Terry Thompson Stubblefield, M.C.R.

Terry Thompson Stubblefield Et Al.
M. C. R. No. G258-M. C. K. 341.

July 1896. Application made to Dawes Commission.

August 1, 1896. Application made to the Choctaw council.

October 10, 1896. Admitted by the Choctaw council.

January 6, 1897. Enrolled by the revisory committee of the Choctaw council.

September 12, 1902. Hearing before the commission at Muskogee, Okla., for the enrollment of herself and children. Rejected.

Statement of Facts

The decision of the Secretary of the Interior, E. A. Hitchcock, dated March 30, 1905, sets out the following:

William C. Thompson, the grandfather of the principal applicant, died August 31, 1840. in the Choctaw Nation, a recognized citizen thereof. While Mrs. Stubblefield was born in Mississippi, she removed with her father, Arthur F. Thompson, son of the said William Thompson, to the Choctaw Nation. This removal occurred when she was a child and, as she states, when she was too young to remember. As she was born about the year 1861, the removal must have taken place in the early sixties. Her father, according to the uncontroverted testimony, resided in the Choctaw Nation until the time of his death, the principal applicant herself residing in said nation apparently until the time of her marriage to William Stubblefield. a white man. Soon thereafter, apparently as early as 1878. she removed to Texas, where she had resided continuously for more than 20 years, and was still residing al the time of the hearing, namely, September 12, 1902.

In an opinion rendered March 3, 1905, approved by the department the same day, the Assistant Attorney General held, relative to W. C. Thompson, that the recognition of him and all those included in his petition of August 1, 1896, by the Choctaw committee, was within the powers of that body.

This petition of W. C. Thompson and the enrollment under it by the Choctaw authorities included this applicant. William C. Thompson and all other persons in this family, excepting this applicant, have been finally enrolled and allotted in the Choctaw Nation. This applicant has been excluded solely upon the ground that she was a nonresident in 1902. The same opinion of the Secretary of the Interior quoted above also contains the following:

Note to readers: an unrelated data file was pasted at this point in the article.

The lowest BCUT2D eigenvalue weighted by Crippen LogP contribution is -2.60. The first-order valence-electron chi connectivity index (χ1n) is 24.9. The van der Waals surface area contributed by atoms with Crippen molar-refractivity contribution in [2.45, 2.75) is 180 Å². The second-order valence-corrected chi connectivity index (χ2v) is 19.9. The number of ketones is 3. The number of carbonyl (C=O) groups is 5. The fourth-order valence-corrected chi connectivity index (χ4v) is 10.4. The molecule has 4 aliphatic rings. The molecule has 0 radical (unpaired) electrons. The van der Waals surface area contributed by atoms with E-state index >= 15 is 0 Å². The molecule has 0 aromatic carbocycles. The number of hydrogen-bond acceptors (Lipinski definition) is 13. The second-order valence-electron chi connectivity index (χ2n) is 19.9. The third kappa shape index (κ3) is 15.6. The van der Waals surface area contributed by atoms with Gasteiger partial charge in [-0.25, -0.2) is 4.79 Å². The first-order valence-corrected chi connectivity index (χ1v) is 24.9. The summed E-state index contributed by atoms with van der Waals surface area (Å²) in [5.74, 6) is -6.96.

While it appears that Mrs. Stubblefield was recognized in the same manner as William C. Thompson and that he is the same descent, still, she was not a resident of the nation at the time of her hearing, September 12, 1902, nor had she been a resident thereof at any time during the last 20 years preceding that date. No testimony has been furnished showing that she retained property in the nation or that it was her intention to return to the Choctaw Nation and make it her home.

Subsequent to the date of this decision proof was filed with the department showing conclusively that Mrs. Stubblefield at the time of her marriage held valuable landed interests under the tribal laws of the Choctaw Nation and that at that time, with the idea of maintaining tribal relations to which she had been born, she and her husband retained the same, although they removed temporarily to the State of Texas. This proof further shows that she retained this and other property up until the time of allotment and that one of her children, a minor, resided in the nation a large part of the time and was finally enrolled with William C. Thompson, above named, who had charge of the property of this applicant.

Statement of Council

This applicant has been excluded upon a misconstruction of the law which provided that a Choctaw Indian, to be entitled to enrollment, should have, at some time prior to the passage of the act of 1898, “established a residence therein.” It is very evident that this woman not alone established a residence, but that she was born to the allegiance of the tribe and that she lived all of her younger days in the nation and that when she removed she removed temporarily, retaining property in the nation, to which she expected to return. She and her children, except Sarah T. Stubblefield, already enrolled and allotted, are plainly entitled.

Respectfully submitted.
Walter S. Field, Attorney for Claimants.

Cases of exceptional merit barred by reason of the provisions of the act of May 31, 1900. the names of the applicants not appearing on the tribal rolls.

Choctaw, History,

United States Congress. Five Civilized Tribes In Oklahoma, Reports of the Department of the Interior and Evidentiary Papers in support of S. 7625, a Bill for the Relief of Certain Members of the Five Civilized Tribes in Oklahoma, Sixty-second Congress, Third Session. Department of the Interior, United States. 1913.

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